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Re: [802.3BA] Longer OM3 Reach Objective

I've been preaching Single Mode to the Desk for going on 10 years now.  The fiber is cheaper and has much higher ultimate bandwidth, connectors are not too much different, but transceivers have always been the gating item.  In a sense it's "chicken or the egg" circle - standards such as 802.3 only recognize SM as the long distance (10 km) solution, and MMF as the short distance (<300 meter), so SM transceiver vendors don't spend time trying to come up with ways to make a low cost 300 m SM transceiver since there's no market. 
It may be that alignment physics dictate that SM will always be enough more expensive to keep MMF as the preferred short distance solution, but let's recognize the way technology is chosen for standards guides product development.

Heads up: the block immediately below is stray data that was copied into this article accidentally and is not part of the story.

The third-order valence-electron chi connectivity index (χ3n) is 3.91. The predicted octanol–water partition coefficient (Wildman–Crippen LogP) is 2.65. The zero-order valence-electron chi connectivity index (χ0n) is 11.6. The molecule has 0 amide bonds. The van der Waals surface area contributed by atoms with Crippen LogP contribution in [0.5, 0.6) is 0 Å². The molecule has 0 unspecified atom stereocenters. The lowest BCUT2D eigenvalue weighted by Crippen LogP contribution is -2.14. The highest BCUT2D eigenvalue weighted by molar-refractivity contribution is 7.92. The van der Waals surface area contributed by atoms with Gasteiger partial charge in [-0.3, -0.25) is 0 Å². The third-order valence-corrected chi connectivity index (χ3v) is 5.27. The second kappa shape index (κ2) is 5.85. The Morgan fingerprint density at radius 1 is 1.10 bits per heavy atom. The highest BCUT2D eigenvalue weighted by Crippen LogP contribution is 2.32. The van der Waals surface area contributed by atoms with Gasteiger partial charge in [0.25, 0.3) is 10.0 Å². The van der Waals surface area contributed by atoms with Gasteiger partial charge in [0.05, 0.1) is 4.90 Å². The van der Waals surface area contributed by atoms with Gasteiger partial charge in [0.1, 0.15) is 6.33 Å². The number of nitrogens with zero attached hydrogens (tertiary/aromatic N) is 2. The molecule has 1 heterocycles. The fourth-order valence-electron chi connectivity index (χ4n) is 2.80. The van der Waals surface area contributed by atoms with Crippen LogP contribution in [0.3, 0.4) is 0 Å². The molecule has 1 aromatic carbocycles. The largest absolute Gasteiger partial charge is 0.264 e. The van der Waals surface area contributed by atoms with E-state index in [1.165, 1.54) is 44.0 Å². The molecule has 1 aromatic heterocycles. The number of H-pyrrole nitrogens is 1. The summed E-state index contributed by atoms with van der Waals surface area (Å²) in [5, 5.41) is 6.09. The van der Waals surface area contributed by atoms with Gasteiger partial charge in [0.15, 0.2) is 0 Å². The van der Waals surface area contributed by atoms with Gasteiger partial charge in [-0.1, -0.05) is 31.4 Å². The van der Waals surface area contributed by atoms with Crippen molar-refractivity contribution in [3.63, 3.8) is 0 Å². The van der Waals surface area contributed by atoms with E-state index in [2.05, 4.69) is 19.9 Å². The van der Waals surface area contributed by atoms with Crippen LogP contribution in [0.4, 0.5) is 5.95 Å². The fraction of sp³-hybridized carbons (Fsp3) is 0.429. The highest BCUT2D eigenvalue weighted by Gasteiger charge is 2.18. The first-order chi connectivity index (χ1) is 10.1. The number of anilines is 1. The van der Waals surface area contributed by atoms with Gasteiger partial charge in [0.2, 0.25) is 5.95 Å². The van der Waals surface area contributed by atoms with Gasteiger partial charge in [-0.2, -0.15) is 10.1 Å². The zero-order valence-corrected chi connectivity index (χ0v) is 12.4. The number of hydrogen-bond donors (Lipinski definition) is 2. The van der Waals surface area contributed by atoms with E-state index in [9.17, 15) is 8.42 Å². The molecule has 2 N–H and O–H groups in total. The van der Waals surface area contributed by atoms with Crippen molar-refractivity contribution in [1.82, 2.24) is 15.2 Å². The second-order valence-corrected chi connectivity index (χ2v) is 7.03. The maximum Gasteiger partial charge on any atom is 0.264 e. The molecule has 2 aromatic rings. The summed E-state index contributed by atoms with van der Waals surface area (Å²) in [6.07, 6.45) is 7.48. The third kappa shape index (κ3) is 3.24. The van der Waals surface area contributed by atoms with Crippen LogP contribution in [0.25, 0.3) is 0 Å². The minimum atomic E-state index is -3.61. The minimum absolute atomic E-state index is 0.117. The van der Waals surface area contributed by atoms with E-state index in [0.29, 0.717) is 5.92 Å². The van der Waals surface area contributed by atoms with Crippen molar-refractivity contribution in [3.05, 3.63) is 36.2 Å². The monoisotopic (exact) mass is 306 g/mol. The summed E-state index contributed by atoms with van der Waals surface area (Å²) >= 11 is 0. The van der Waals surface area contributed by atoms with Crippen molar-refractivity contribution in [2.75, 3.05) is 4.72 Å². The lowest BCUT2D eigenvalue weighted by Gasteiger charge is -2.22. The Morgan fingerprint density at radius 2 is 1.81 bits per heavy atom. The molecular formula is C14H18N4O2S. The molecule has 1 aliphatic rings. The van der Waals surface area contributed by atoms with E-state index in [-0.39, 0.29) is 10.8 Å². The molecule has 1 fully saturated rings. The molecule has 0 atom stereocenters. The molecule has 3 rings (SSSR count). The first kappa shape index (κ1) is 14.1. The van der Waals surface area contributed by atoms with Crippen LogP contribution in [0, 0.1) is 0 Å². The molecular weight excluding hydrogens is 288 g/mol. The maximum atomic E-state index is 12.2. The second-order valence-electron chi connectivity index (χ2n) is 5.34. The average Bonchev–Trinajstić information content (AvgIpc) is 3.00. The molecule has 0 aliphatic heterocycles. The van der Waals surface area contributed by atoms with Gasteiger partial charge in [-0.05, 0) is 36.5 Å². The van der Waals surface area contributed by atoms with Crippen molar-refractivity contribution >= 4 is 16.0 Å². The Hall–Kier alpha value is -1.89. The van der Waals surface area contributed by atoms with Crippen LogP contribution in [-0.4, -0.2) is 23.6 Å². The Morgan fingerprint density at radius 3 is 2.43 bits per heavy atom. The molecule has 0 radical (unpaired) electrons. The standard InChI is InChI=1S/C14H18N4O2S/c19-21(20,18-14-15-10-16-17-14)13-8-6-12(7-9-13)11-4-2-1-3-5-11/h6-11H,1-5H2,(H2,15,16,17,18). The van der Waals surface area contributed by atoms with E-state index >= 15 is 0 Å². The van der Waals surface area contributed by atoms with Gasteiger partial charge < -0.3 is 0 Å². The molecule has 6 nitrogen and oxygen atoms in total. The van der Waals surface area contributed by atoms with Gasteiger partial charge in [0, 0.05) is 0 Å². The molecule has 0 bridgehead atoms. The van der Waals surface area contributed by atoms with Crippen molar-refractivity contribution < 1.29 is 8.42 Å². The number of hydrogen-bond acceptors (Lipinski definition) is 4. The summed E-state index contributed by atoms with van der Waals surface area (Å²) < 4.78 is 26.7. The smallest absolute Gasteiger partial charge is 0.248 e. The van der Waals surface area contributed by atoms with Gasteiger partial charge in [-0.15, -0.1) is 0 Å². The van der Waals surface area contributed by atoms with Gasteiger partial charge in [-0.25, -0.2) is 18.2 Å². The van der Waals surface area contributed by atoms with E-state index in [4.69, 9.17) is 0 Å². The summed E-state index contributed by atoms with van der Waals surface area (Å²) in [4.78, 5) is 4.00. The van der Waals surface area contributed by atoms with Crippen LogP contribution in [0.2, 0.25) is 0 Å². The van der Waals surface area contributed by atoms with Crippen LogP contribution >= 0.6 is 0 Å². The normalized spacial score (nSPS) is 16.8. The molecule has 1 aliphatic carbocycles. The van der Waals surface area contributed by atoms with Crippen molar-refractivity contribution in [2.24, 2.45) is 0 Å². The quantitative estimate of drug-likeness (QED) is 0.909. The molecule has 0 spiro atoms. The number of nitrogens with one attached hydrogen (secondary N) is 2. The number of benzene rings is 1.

From: Petar Pepeljugoski [mailto:petarp@US.IBM.COM]
Sent: Monday, March 17, 2008 10:34 AM
Subject: Re: [802.3BA] Longer OM3 Reach Objective


The reason why there is still a deployment of MMF is the cost. SMF modules (10km) for 100 GbE is more than one magnitude higher cost than MMF 100m over OM3. For that reason, MMF will continue to play an important role, until there is parity in cost between the two solutions.



Petar Pepeljugoski
IBM Research
P.O.Box 218 (mail)
1101 Kitchawan Road, Rte. 134 (shipping)
Yorktown Heights, NY 10598

phone: (914)-945-3761
fax:        (914)-945-4134

Mikael Abrahamsson <swmike@SWM.PP.SE>

03/17/2008 09:42 AM
Please respond to
Mikael Abrahamsson <swmike@SWM.PP.SE>

Re: [802.3BA] Longer OM3 Reach Objective

On Mon, 17 Mar 2008, Petar Pepeljugoski wrote:

> We have seen this happen with copper - lengths are shrinking, and MMF is
> filling the void for ever shorter links. The same will inevitably happen
> to MMF on the longer side of the links. where SMF will be more
> competitive.

I am very curious as to why someone would do new deployments of MMF today.
I know quite a few in the ISP business who has decided to go solely to SMF
to try to cut down on number of spare parts and types of cables. Cost of
cables and installation seems very similar.

Is there really an end user cost benefit with MMF today? Also,
theoretically, will MMF survive the next leap in speed again, isn't it
just a matter of time before everybody has to switch to SMF anyway?

Mikael Abrahamsson    email: